There is and it's very simple. Like Two Broke Girls, Young Sheldon is just a plain, old-fashioned classic sitcom. There's nothing remotely fancy or clever about it. It relies wholly on sound charecterisation, consistent writing and some very solid acting by a strong, ensemble cast.

As with many of the best sitcoms, there's an extended family at the center. The set-up is instantly recognizeable no matter that most of the viewers will never have set foot in East Texas. All the storylines revolve around the usual quotidian concerns of growing up, going to school, making friends, working and getting along with the neighbors. 

The two things that most suprised me about the show, of which I have now seen the first two seasons, were firstly how unfocused on the titular character it is and secondly on how quickly it foregrounds Sheldon's meemaw, superbly played by the wonderful Annie Potts. If I didn't know the provenance of the show, I might have assumed she was the well-known character from a previous success, around whom a spin-off had been built.
Two seasons in, no-one appears to have aged. I am curious to see how that changes. One of the big problems all successful sitcoms starring child actors face is how to keep the storylines cute as the actors grow less so.
It's a particularly pointed issue in this show because Sheldon is already running well ahead of the usual  developmental markers. He's a ten year-old in high school, being courted by Universities. There's already been a storyline concerning the difference between his intellectual and emotional maturity and how it predicates against him moving away from home to take up the opportunities already coming his way. That's not going to work so well when he's fourteen, which I assume he will be by Season Six. 

Or maybe the whole thing doesn't unfold in real time. I can't say I've been keeping track. Maybe he'll be ten until the show ends and we'll just have to look at him like we look at the adult actors playing high school kids in Grease; with wilful suspension of disbelief.

It's not something I need to think about just yet. I have four more seasons to watch before I get there. I'll keep whatever observations I may have on what I see along the way for another time. For now, I'll just say it's another good sitcom. I'm enjoying it.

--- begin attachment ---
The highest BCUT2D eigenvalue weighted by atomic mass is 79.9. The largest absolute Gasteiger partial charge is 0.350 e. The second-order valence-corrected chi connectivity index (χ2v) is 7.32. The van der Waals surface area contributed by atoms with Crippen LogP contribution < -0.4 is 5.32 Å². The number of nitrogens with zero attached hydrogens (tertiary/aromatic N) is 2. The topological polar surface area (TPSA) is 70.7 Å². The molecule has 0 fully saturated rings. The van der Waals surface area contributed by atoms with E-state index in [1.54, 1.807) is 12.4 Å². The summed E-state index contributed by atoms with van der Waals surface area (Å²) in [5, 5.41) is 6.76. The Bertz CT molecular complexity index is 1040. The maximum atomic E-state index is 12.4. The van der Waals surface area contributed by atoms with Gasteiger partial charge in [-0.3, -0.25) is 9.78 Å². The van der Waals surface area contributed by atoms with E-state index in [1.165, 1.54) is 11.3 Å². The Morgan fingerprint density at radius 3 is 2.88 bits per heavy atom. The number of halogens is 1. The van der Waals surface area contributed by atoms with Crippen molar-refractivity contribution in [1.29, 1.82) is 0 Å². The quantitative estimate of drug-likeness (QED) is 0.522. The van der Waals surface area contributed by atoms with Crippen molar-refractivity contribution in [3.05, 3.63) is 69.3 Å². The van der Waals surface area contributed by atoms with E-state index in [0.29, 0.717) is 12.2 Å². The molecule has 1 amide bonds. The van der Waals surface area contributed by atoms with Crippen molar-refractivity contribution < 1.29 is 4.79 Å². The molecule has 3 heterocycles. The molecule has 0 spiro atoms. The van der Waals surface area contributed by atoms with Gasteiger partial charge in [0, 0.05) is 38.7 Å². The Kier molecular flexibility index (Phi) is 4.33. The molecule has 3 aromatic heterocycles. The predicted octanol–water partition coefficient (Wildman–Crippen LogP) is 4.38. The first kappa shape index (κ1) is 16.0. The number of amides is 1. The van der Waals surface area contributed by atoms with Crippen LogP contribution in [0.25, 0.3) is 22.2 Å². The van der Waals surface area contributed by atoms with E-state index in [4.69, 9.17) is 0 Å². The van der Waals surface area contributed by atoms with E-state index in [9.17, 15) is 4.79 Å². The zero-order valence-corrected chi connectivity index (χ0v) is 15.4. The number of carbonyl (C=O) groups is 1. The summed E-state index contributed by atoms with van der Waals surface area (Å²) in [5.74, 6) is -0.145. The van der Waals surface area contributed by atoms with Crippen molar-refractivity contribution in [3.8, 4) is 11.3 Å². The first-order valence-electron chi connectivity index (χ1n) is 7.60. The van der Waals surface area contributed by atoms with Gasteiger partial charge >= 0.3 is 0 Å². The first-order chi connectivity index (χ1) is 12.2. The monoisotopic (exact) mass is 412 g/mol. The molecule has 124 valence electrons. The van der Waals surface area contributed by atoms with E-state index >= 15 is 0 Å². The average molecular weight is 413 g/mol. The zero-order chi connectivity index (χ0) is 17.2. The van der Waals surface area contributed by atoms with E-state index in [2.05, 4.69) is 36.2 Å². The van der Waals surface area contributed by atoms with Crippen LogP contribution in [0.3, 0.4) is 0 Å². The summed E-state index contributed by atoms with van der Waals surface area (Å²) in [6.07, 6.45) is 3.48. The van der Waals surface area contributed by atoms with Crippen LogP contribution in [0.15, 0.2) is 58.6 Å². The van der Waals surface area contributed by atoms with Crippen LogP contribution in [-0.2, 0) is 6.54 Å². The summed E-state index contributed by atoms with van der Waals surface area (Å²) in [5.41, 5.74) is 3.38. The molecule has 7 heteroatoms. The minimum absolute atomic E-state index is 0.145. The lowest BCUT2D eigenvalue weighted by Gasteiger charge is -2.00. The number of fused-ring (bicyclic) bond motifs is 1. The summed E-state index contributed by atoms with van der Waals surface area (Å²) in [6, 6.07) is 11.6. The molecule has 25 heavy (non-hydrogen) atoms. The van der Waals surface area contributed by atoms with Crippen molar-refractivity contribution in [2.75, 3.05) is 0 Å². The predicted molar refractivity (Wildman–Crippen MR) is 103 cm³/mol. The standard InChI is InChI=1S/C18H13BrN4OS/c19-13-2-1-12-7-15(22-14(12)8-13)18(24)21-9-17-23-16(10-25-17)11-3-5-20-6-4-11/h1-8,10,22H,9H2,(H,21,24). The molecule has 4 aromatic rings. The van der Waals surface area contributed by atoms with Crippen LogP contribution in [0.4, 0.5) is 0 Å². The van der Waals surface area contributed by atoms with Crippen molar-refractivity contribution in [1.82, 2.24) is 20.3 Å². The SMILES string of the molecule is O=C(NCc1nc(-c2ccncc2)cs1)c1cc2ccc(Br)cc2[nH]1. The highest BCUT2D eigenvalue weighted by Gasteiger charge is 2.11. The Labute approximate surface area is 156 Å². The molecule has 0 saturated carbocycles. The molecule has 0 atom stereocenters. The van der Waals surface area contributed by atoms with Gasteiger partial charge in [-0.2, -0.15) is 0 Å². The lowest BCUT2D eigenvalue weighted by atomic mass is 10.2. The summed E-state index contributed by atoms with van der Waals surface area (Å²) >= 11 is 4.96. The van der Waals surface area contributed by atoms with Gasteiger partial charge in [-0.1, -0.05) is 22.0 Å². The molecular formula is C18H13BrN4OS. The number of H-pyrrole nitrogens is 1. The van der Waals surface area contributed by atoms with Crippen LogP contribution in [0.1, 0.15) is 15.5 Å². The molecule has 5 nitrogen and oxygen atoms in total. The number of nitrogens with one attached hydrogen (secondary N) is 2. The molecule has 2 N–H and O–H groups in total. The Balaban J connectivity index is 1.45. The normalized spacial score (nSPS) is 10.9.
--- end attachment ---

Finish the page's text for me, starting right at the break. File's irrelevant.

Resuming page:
Glancing ahead, my current viewing slate looks like this:
  • Young Sheldon
  • Arrested Development
  • Carole and Tuesday
  • Captain Fall
  • Riverdale
Where last time everything was on Amazon Prime, this time it's all on Netflix. Again, I don't think that means anything, other than that obviously one streaming channel isn't enough any more.

I'll get to my thoughts on those shows when I get there. I also have a post I've been wanting to do for weeks now about Cannon Busters, a show I finished watching a good while back. I'm not sure I ever even mentioned it until now. 

So many shows; so much to say about them all; so little time to get it done.

Monday, August 28, 2023

Learning From Experience And Other Fantastic Tales

As Blaugust winds up for another year, we find ourselves in reflective mode with "Lessons Learned" week. Each year I come back to this event I find some new way of making it more difficult than it needs to be and 2023 has been no exception.

On the face of it, learning from your mistakes seems like a universal good. It can't possibly hurt to figure out where you went wrong, can it? And if you can spin that up into some way of avoiding the same mistakes next time, so much the better, right?

It's not always quite that straightforward. The problem with learning lessons is applying what you've learned. 

Something a lot of people probably find themselves doing is fighting the last battle not the current one. I do it all the time. You find something out about yourself or something you've done and swear to change it or do it differently next time, only next time is different to the first time so the solution doesn't quite match the problem any more.

Let me revisit my Blaugust record:

2015 - My first year although I didn't formally sign up. I was nervous about all the form-filling, apparently, which sounds like an excuse, and scared of Anook, which sounds like a joke. What the heck was Anook, anyway?

My goal was to post thirty-one times and I hit it. At the time I would have been working almost full-time, I think, so it was tough. My wrap-up "How did it all go?" post is hedged with doubts and uncertainties. I summed up with "If Belghast runs Blaugust again next year I'll think very carefully before deciding whether to join in". I also asked myself if I'd enjoyed it and answered "not really".

2016 - It seems I did learn my lesson that year. I did not sign up in 2016, nor did I "shadow" the event. I stuck to my regular posting schedule of the time, posting just twelve times in August. It doesn't look as though I bothered to mention the end of Blaugust at all that year. I just let it slip away.

2017 - And that, I guess, should have been the end of it. There was no Blaugust in 2017. Belghast explained the absence in his recent post about Blaugust's Tenth Anniversary, saying he'd "allowed the naysayers to convince me that I was doing more harm than good with this event". I don't think I was a naysayer per se - I wasn't really saying anything about Blaugust at all - but if asked I would certainly have been in the "I'm not sure this is such a great idea..." camp. Obviously, given Bel's comment, there was a lot of that going on at the time. 

2017 was also the year I published the lowest number of posts in the history of this blog. It seems a lot of people were feeling a bit flat on blogging around then.